15 December 2017
The first piece of this short series explained cryptocurrencies, a little of how they work, and why they are so potentially empowering for free trade.
Currencies are just the beginning. Smart contracts and tokens will transform every aspect of trade and every instrument we use to facilitate it.
Smart contracts are like “if this then that” blockchain-based programs. You can write them so that if certain conditions are met, they automatically deliver a certain result. Nick Szabo (a man widely and credibly speculated to be Satoshi Nakamoto, the mysterious creator of Bitcoin) compared them to vending machines. You put a coin in the machine, press a button, and it delivers a result.
The most popular blockchain for smart contracts is Ethereum. Bitcoin was created as a payment network but Ethereum is like a giant decentralised computer. Its native cryptocurrency, “ether”, is a way to pay for processing time.
Some of the many other uses for smart contracts I’ve seen (some functional, some under development) include flight delay insurance, royalty payments for musicians, supply chain management, and even electronic car keys.
Smart contracts can also be used to create “tokens”.
To help understand, consider paper. You can buy and sell paper itself but if you treat it in certain ways then it becomes more interesting. You can turn paper into bank notes, books, or origami cranes. Something similar can be said for cryptocurrencies and smart contracts.
Tokens can be used for something as simple as a new cryptocurrency or something much more sophisticated. There are tokens which help decentralised file storage, privacy and patient control over sharing of medical records, “land” in virtual reality, guns in augmented reality computer games, or issuing financial instruments such as shares or bonds.
It should be a bit clearer now why cryptocurrencies are just the beginning when it comes to blockchains.
It may be some time, however, before we see the same level of decentralisation for financial securities. In the meantime there are still plenty of benefits to issuing securities on a blockchain. The creation of Bitcoin was partly a response to the 2008 financial crisis. The crisis wasn’t just significant for the currency-related responses (devaluation, bailing out banks, quantitative easing, taking from some to give to others) but also for bank failures themselves – the failure of critical, opaque, central points in our financial system.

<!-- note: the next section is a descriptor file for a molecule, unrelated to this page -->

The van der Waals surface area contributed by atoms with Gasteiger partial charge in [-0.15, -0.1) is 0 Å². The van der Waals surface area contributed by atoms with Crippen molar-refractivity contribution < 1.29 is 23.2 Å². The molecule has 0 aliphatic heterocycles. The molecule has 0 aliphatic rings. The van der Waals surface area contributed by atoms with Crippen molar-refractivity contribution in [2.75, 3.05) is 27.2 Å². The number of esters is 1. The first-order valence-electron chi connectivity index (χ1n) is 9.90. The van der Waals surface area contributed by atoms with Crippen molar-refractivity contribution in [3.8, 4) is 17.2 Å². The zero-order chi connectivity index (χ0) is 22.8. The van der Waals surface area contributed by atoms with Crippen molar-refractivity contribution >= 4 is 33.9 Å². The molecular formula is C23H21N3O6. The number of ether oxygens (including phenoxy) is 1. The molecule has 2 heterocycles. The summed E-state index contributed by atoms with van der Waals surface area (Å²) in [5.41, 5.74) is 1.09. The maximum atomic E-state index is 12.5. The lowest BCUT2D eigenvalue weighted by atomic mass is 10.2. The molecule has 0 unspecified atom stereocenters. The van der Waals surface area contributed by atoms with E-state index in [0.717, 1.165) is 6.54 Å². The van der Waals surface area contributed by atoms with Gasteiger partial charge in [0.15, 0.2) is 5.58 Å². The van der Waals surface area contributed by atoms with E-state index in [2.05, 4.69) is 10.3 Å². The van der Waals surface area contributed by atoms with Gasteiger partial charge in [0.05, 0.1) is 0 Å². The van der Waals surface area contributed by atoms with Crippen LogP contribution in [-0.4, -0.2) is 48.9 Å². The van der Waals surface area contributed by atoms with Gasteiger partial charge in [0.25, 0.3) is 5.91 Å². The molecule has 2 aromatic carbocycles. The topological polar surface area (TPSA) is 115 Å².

Counterparty risk for securities trading can be greatly reduced with blockchains. You can combine many different functions (e.g. trading, clearing, settlement) into one transparent, immutable, decentralised technology and eliminate the need to trust more people to do a good job.
All of this and more is possible because of smart contracts and tokens.
This is the second of four short pieces explaining blockchain technology: cryptocurrencies explained; smart contracts explained; the role of regulators; rethinking property rights.
9 January 2018
Donald BoudreauxThe export-led growth fallacy
2 January 2018
Christopher RoweWilliam Huskisson: the architect of free trade
20 December 2017
Matt RidleyThe world will miss Calestous Juma
15 December 2017
Daniel EvansBlockchain technology: Smart contracts explained
14 December 2017
The Rt Hon Dr Liam Fox MPThe UK’s opportunity to re-invigorate our trading relationship with the Commonwealth
5 December 2017